If a kid grows up in a church that never has any people that look different then him are is he going to feel the unity within the body that you speak? Maybe, maybe not. But, if he grew up in a church that worked hard to reach as many people as possible, regardless of their differences then he will grow up SEEING the unity that you speak of.

    There are many things that we do in ministry that we do not communicate directly to the kids. We pray for more salvations, but we don’t tell kids that. We hope for more baptisms, but we don’t tell kids that. Seeking to reach the people in our city, regardless of their race is another one of those things that we think about, but do talk with the kids about.

  5. Absolutely agree! Great point on goals we have for the sake of the Kingdom, but don’t always explain that to kids so it can be genuine and not forced.

  6. I think it is extremely important for Christians of all ages to be thinking about this and figuring out how to implement the ministry of reconciliation into our churches–for all ages. I agree that pointing out differences for the sake pointing out how we’re different is not all that helpful. The story you shared about the kids on the playground is tricky, because the comment that was made was laced with the assumption that white and black children do not normally play together. That is not the right approach.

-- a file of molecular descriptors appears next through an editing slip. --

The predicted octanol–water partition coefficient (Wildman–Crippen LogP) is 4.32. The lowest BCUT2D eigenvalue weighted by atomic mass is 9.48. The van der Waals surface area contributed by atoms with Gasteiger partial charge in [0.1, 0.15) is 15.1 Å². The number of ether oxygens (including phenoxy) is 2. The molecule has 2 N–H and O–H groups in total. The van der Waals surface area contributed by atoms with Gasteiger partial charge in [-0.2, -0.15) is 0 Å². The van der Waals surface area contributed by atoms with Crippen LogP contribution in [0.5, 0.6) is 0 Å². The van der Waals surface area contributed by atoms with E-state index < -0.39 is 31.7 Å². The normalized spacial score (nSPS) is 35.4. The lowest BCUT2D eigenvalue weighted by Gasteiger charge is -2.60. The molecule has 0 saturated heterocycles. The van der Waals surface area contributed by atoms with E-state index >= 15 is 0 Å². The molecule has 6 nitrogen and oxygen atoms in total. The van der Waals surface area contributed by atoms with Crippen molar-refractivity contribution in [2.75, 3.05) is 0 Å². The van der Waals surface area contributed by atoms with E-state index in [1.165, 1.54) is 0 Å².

But I think there is more to it than that. We need to learn how to celebrate our differences, not ignore them. The problem with a “color blind” lens, or refusing to see differences, is that we default to whatever is “normal” or “dominant.” So if you are in a predominantly white church, then your kids ministry will automatically developed around that culture and worldview. When we start to really see and celebrate our differences, we can develop programs and ministries that not only reflect our diverse world, but also resonate and speak to each person in our community.